Luke the evangelist tells us that Jesus was presented in the house of God, as the Law of Moses required. He also records how the Christ-child was greeted by Simeon and Anna, two figures who represented Israel’s longing to see the Redeemer promised by God. The evangelist gave Simeon a song to sing, the Nunc dimittis, which acclaims Jesus as the saving Light of God. To symbolize the enlightening truth of Christ the western Church developed the custom of blessing candles on this feast— hence its other title, Candlemas.
The chief title of today’s feast, “The Presentation,” comes from the ancient Jewish law that every firstborn son had to be dedicated to God’s service. But the Law of Moses allowed parents to redeem their child by offering something else in his stead. In Jesus’s case, Mary and Joseph offered the redemptive substitute which the law appointed for the first-born of poor parents, “a pair of turtledoves, or two young pigeons.” Thus, paradoxically, the Redeemer himself was redeemed.
Many Christian writers have delighted to see the deepening of this paradox in the story of Simeon. In the fourth century, Ephrem of Edessa wrote: “When Simeon the priest received Christ into his arms and presented him to God, he understood that he was not offering Christ, but was himself being offered.”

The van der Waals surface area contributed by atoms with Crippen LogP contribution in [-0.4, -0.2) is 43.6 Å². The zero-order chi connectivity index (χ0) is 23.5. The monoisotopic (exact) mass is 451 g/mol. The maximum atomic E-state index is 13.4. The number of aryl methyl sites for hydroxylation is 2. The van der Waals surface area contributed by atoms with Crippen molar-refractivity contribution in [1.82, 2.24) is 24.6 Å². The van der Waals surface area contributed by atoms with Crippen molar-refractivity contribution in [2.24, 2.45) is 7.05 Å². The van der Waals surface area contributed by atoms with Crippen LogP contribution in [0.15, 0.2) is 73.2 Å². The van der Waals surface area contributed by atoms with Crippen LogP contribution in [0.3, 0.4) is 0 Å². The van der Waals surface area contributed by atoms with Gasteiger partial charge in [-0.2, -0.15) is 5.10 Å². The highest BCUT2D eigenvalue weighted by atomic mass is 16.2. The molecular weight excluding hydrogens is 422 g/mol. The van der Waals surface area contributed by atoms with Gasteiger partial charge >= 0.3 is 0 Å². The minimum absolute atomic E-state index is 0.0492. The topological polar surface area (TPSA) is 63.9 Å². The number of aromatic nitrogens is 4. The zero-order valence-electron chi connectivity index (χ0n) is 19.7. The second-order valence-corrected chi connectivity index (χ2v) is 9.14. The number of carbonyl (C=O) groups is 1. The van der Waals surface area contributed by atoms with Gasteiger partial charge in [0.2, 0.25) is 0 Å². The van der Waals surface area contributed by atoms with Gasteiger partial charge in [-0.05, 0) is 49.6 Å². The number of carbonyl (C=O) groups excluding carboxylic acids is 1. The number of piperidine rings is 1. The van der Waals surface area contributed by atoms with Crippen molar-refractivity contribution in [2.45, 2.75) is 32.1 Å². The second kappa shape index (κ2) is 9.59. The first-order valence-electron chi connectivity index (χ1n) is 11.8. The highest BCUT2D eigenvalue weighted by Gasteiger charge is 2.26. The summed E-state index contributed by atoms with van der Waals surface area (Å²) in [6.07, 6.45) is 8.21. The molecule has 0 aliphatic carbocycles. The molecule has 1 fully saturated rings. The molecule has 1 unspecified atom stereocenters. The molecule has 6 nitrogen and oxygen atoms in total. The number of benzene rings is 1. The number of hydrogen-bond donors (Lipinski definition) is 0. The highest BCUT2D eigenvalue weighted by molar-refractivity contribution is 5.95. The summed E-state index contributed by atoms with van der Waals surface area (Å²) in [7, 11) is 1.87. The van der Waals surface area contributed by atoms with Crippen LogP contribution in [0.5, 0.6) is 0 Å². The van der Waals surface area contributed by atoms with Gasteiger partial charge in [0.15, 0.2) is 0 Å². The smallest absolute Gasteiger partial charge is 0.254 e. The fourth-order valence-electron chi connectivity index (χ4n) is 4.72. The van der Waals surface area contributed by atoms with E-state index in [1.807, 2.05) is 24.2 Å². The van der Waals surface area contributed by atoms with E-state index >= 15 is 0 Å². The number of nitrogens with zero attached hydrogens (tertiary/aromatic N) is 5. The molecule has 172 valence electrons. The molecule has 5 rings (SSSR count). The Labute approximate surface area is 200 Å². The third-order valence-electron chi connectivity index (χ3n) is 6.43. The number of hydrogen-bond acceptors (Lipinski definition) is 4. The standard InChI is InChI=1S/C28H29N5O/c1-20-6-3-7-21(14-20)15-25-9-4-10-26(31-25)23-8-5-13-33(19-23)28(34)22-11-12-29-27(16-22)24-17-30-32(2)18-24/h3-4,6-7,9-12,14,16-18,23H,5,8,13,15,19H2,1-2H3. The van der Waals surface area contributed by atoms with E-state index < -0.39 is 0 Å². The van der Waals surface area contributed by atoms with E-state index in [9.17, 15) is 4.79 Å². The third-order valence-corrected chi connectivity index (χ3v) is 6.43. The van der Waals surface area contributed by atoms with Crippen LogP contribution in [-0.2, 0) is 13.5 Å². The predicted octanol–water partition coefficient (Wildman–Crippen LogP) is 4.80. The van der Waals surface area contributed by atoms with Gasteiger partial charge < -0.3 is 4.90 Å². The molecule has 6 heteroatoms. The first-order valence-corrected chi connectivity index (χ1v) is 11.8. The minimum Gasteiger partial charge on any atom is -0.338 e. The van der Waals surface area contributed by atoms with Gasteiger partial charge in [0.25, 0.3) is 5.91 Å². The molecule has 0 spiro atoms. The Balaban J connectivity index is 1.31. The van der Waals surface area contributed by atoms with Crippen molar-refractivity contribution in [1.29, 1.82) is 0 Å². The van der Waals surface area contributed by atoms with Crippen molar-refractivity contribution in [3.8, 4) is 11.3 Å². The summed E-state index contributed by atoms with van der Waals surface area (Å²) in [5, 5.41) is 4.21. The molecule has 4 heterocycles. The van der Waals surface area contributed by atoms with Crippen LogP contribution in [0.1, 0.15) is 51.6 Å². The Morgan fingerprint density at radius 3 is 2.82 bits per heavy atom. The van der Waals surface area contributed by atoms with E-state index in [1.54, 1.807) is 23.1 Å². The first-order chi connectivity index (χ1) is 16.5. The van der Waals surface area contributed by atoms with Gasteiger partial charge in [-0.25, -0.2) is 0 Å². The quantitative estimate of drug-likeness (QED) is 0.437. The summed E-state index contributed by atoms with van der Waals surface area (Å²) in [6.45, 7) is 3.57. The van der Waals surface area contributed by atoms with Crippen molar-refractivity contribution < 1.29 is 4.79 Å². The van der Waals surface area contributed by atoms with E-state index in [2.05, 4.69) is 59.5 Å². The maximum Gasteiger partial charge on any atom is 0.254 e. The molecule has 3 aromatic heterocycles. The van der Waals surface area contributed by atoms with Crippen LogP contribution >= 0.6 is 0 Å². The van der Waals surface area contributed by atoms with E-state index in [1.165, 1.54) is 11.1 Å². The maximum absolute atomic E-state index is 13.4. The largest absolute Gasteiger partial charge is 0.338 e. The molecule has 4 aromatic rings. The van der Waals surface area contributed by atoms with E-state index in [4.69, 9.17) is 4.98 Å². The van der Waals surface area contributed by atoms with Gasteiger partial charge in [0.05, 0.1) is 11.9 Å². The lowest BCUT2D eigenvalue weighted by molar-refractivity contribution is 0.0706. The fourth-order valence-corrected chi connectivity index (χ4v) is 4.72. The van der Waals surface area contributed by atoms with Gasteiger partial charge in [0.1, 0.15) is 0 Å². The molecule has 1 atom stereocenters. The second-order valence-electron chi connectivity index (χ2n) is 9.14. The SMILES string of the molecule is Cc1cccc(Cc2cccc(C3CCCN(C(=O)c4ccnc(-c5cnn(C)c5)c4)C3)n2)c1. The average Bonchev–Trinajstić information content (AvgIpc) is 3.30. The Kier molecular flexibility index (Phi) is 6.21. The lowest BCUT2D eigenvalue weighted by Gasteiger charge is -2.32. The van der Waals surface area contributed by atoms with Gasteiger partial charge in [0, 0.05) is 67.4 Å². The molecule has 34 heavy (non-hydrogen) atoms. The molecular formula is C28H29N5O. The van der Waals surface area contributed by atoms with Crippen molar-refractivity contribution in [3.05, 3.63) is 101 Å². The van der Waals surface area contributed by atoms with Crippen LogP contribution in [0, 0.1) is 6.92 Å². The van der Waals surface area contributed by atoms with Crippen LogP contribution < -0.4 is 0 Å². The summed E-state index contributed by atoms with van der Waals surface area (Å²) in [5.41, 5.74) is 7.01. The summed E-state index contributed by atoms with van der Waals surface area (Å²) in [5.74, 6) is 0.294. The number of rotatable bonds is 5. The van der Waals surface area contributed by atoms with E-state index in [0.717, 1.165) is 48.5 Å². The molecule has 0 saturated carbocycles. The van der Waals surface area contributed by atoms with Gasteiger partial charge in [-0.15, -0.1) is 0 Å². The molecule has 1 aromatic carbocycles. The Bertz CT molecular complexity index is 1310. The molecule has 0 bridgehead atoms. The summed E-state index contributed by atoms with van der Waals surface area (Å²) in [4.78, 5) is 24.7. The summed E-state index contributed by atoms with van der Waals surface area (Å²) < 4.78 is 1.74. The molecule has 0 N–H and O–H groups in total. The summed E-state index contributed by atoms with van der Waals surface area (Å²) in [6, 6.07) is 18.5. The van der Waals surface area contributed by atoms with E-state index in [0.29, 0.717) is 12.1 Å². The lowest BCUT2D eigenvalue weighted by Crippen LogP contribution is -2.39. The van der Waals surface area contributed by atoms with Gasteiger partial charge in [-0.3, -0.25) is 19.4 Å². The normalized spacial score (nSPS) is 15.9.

In celebrating the feast of the Presentation, the people of the Church become like Simeon, who cradled the infant Light of salvation in the crook of his arm and knew him to be as fragile as a candle-flame. In baptism, in meditating upon Scripture, and in the eucharist Christians cradle the same Light and take responsibility for the life of Christ in our world. And yet the
paradox continues. Even as they hold Christ in their hands, they may discover that they are really in the crook of Christ’s arms, being presented by him in the sanctuary of God’s joy and glory.